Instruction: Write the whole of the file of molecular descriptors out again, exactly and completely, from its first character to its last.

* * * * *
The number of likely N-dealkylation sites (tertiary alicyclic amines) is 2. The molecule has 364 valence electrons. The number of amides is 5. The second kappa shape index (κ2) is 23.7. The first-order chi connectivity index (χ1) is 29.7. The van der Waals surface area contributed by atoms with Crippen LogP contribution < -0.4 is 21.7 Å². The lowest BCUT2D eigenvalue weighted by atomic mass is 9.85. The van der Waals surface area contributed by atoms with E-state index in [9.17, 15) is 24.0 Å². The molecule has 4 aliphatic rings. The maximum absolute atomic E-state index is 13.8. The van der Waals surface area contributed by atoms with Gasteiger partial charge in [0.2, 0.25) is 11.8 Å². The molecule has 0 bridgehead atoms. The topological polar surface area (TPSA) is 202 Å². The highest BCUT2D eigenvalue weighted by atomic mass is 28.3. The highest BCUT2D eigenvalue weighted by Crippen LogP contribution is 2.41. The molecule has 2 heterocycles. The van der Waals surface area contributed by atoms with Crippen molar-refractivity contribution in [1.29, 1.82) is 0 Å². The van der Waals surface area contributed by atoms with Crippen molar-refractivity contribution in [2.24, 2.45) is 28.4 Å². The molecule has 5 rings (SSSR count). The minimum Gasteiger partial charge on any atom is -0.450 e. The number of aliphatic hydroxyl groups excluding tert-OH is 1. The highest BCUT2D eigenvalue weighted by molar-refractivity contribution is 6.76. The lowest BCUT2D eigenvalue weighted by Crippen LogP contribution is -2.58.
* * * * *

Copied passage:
The number of likely N-dealkylation sites (tertiary alicyclic amines) is 2. The molecule has 364 valence electrons. The number of amides is 5. The second kappa shape index (κ2) is 23.7. The first-order chi connectivity index (χ1) is 29.7. The van der Waals surface area contributed by atoms with Crippen LogP contribution < -0.4 is 21.7 Å². The lowest BCUT2D eigenvalue weighted by atomic mass is 9.85. The van der Waals surface area contributed by atoms with E-state index in [9.17, 15) is 24.0 Å². The molecule has 4 aliphatic rings. The maximum absolute atomic E-state index is 13.8. The van der Waals surface area contributed by atoms with Gasteiger partial charge in [0.2, 0.25) is 11.8 Å². The molecule has 0 bridgehead atoms. The topological polar surface area (TPSA) is 202 Å². The highest BCUT2D eigenvalue weighted by atomic mass is 28.3. The highest BCUT2D eigenvalue weighted by Crippen LogP contribution is 2.41. The molecule has 2 heterocycles. The van der Waals surface area contributed by atoms with Crippen molar-refractivity contribution in [1.29, 1.82) is 0 Å². The van der Waals surface area contributed by atoms with Crippen molar-refractivity contribution in [2.24, 2.45) is 28.4 Å². The molecule has 5 rings (SSSR count). The minimum Gasteiger partial charge on any atom is -0.450 e. The number of aliphatic hydroxyl groups excluding tert-OH is 1. The highest BCUT2D eigenvalue weighted by molar-refractivity contribution is 6.76. The lowest BCUT2D eigenvalue weighted by Crippen LogP contribution is -2.58.